(Credit is given to OMIE KENNEDY for the copy of the old photo of Richmond Bennett.)
Richmond Oliver Bennett married Sarah Jane Moore (Rogers) 25 Dec 1860 in Trinity Co, TX. He was the son of Micajah Y. & Mary (Cotton) Bennett. He fought in the Civil War for the Confederacy and was taken prisoner at least two times. After the war was over, he had to find his way home as best he could. According to family lore, after walking many miles and being thin, dirty and unshaven, arrived at his home and asked Sarah his wife if she has room for a tired old man to stay and rest. She replied that she is a widow and can't let him stay there but her father (Isaac Moore) lives down the road and would welcome him. Sarah thought he was dead and didn't recognize him until he called her by name and asked her if she didn't know who he was.
Family history and the Texas Historical Cemetery sign at Bennett Cemetery says that he gave the land for the Crecy, Texas, community to use for a cemetery. Many graves, including his parents, were already there. The previous name of the cemetery was Pleasant Hill.
All of Richmond's children are linked to him.
(credit to Tom McCabe, http://astors.cs.txstate.edu/phpgedview-3.3final/individual.php?pid=IO423&ged=tfmcabesAug2005.G ED)
“Richmond Oliver Bennett – Soldier of the Confederacy”
Richmond joined Company M of the First Texas in 1862. This unit was formed from Trinity County, Texas and was the last unit to join with Hood’s Brigade of Texas in Virginia. In 1862, Company M arrived in Virginia just in time to participate in Robert E. Lee’s first attempt to invade the North, ending with one of the biggest battles in the Civil War – the battle of Antietam. The First Texas unit fought in the early morning in the infamous cornfield close to the Dunker Church. The unit suffered 82% casualties - one of the highest suffered by any unit of the Civil War – and lost its battle flag. Richmond was wounded in the thumb according to official casualty lists. Family lore is that he lost his thumb in the war.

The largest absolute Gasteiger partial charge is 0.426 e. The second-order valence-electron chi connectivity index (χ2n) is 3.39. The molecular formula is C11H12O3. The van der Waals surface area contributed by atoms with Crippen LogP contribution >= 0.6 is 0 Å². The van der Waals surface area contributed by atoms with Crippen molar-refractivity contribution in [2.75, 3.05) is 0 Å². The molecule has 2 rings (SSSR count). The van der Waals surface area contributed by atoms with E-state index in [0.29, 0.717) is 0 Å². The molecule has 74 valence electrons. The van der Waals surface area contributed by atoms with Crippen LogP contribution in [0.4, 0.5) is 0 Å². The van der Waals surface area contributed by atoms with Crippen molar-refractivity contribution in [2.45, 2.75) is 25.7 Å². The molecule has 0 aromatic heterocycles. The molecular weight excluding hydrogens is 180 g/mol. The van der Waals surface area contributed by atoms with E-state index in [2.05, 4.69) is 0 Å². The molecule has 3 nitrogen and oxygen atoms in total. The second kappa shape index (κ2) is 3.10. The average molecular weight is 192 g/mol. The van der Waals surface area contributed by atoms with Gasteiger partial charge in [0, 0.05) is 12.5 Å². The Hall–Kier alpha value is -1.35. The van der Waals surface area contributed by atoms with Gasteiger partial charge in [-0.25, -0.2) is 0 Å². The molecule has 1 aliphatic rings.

In the spring of 1863, Richmond was wounded near Staunton, Virginia, in a skirmish. He was well enough to travel with Hood’s Brigade as part of Lee’s Army of Virginia as they invaded the North a second time. At the Battle of Gettysburg, Richmond’s unit fought through the area close to Devil’s Den and Little Round Top to capture a Union battery. At some point, Richmond was seriously wounded in the knee and head. After the battle, he was left behind with other wounded soldiers at Plank’s Farm where he was captured. He remained a prisoner until he was exchanged some time in the fall of 1863.
In October 1864, Richmond was captured once again after an intense skirmish outside Petersburg, Virginia, in which many fellow Texans were killed. He remained a prisoner until March 17, 1865, just a few days before the end of the war when he was released at Point Lookout, Maryland.
Richmond traveled home on his own as most Confederate soldiers did. When he returned in late 1865, family lore says that he surprised his family when he walked into the clearing, scaring his young boys* who did not recognize him. He had been gone for three and a half years and family lore says that his family thought he was dead.
* “...scaring his young boys...”. I think these boys would have to be Richmond’s step-sons, William and John Rogers, who were Sarah’s sons from her previous marriage.
Sarah Jane Moore Bennett
1837–1931 (m. 1860)
Martha Jane Bennett Pruitt
McCager Y. Bennett
Mary Caroline Bennett Magee
Anna Delilah Francis Bennett Jones
Nimmie Bennett McClain
John Hamlin Bennett
Rosa Anna Bennett Kennedy
Henryetta Bennett Deaton
Richmond Floyd Bennett
1) R.O. BENNETT Born Mar 11, 1836 Died Jan 15, 1895 Asleep in Jesus/Blessed sleep/From which none/Ever wake to weep
2) CORP RICHMOND O. BENNETT/CO M/TEX INF/CSA